Thursday, June 22, 2006

'Dirty Blonde' (Lisa Scottoline)

Anything set in a courtroom and I’m an easy target. Particularly if the protagonist sits atop the dias and offers witty insights into what goes on behind closed courtroom doors.

Lisa Scottoline’s Dirty Blonde heroine, Cate Fante, is such a protagonist. But she’s also a real person, with all of the petty insecurities, fragile relationships, big dilemmas and ugly secrets common to real people.

Cate’s pretty, smart, successful and plagued with a dangerous sexual compulsion. And when both plaintiff and defendant in one of her high-profile trials are found dead, her life is ripped open for public scrutiny.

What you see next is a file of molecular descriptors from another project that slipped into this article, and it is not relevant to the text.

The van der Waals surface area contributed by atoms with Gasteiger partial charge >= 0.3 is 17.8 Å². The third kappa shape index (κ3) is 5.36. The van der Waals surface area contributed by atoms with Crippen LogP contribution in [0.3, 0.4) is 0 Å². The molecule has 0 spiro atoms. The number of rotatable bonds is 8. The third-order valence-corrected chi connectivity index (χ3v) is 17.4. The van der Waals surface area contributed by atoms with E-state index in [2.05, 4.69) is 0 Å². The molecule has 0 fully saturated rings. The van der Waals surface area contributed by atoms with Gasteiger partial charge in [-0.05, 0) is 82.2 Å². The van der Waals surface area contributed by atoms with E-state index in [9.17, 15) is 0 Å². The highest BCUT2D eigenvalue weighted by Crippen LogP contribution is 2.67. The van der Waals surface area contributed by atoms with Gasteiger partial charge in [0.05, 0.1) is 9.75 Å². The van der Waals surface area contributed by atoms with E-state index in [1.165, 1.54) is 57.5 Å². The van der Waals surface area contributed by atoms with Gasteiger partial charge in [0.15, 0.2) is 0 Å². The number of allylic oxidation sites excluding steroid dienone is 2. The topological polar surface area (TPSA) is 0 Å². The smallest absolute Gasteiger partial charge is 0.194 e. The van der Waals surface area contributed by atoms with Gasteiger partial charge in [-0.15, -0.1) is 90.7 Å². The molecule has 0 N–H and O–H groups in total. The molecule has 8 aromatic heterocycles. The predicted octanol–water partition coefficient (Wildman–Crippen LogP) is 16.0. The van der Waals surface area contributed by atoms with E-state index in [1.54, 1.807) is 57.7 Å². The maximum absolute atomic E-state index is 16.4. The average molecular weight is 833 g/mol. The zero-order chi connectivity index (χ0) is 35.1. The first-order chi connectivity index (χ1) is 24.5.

Fighting to keep it together, Cate is forced to brave the muddy waters of entertainment law, where human crocodiles await her.

Be warned: this is not Great Literature. Dirty Blonde offers minimal challenge and few surprises. What is remarkable, though, is the subtlety with which Scottoline develops her plot and characters, and the pace and personalities that result.

If you’re looking for a good escapist read, this is it.

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